• Aug 30-Sep 8, 2020
Everett Potter

Travel writer Everett Potter has been covering the globe for three decades in pursuit of great stories. For the past 15 years, many of his pieces have appeared in National Geographic Traveler, including a recent feature, “Swiss Tracks,” for which he traveled by rail, cog-railway, tram, and lake steamer around the country. He’s also written about various destinations in the Caribbean, Canada, Central America, and other European destinations for the magazine. Everett received his B.A. in English from Boston University in 1974 and his M.A. in English from the University of Wisconsin-Madison in 1976. He was a longtime columnist for The New York Times Syndicate, Smart Money, and Ski, and his work has appeared in most major publications, including Outside, The Wall Street Journal, Condé Nast Traveler, The Washington Post, and Forbes Life. He is the author of The Best of Brazil and has been awarded four Lowell Thomas Awards for his travel writing. He lives in Pelham, New York, and spends summers in a rustic cabin in Western Maine.

  • Jul 5-14, 2020
  • Sep 13-22, 2020
William Saturno
Educator Archaeologist

William Saturno is an archaeologist and storyteller specializing in the myths and histories of early civilizations and the politics of empire. A National Geographic Explorer and a former NASA research scientist, he has conducted fieldwork around the globe, both on the ground and from space, to understand the ideological and environmental foundations of how the great Czars, Khans, Emperors, and Ajaws of the past ruled over their societies. As an avid student and scholar of the ancient world, Bill weaves together data from archaeology, anthropology, and history spanning from the jungles of Central America and Southeast Asia to the deserts and grasslands of Eurasia and from the shores of the ancient Mediterranean to those of Scandinavian fjords, narrating the tales of adventurers, artists, commoners, and kings alike to bring the past vividly to life. He has joined numerous National Geographic Expeditions over the years in diverse geographies, including Mexico, Guatemala, China, Italy, Greece, Switzerland, and beyond.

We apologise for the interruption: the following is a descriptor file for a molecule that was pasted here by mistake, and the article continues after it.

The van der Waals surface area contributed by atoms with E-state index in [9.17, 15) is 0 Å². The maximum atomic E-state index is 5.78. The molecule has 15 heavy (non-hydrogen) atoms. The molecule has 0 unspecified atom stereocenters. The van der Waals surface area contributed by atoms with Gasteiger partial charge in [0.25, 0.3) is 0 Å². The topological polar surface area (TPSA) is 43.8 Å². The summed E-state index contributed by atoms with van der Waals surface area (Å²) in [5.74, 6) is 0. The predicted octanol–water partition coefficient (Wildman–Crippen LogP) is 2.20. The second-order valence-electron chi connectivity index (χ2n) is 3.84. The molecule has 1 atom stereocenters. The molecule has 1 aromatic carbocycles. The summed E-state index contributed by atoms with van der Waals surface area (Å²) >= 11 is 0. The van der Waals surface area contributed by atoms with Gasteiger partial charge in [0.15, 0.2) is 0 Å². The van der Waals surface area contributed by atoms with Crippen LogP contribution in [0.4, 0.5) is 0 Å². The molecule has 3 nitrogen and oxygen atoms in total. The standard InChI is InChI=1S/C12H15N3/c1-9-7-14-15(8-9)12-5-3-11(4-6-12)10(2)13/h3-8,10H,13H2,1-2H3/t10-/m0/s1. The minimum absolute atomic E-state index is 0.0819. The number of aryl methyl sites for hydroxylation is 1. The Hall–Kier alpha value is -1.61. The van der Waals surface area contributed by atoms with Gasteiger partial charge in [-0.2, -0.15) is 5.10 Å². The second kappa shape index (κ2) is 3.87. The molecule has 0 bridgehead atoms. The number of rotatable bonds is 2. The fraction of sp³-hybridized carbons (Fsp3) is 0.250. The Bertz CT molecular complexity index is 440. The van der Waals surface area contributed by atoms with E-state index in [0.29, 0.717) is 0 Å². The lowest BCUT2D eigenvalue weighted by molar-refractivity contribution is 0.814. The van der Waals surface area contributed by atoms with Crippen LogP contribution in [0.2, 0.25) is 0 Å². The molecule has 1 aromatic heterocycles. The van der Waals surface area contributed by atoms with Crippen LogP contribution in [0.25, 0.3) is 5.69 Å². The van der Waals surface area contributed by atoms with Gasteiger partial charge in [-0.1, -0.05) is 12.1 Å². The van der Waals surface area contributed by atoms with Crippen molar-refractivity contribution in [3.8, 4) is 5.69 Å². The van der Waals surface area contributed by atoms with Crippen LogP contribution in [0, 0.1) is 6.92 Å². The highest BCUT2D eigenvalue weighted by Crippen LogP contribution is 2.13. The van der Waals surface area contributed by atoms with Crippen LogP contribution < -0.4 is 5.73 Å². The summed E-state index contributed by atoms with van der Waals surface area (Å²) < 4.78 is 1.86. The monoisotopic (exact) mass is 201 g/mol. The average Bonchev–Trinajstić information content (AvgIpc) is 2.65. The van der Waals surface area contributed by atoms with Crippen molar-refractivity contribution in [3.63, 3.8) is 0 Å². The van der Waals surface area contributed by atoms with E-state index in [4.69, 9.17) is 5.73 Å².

• Jun 14-23, 2020
David Silverberg
Geographer Geologist Conservationist

David Scott Silverberg is a geographer working on conservation projects spanning six continents. His mix of exploration, research, and digital photo-video storytelling has been popular with National Geographic travelers for many years. A fellow of both the Royal Geographical Society and the Royal Asia Society, David was the executive science director at Earthwatch Institute, set up and managed Boston University environmental field research programs in British Columbia and eastern Africa, and was a founding White House staff member for AmeriCorps. David has worked in more than 100 countries, manages the Environmental Learning Institute, and teaches at several international universities.

  • Jun 7-16, 2020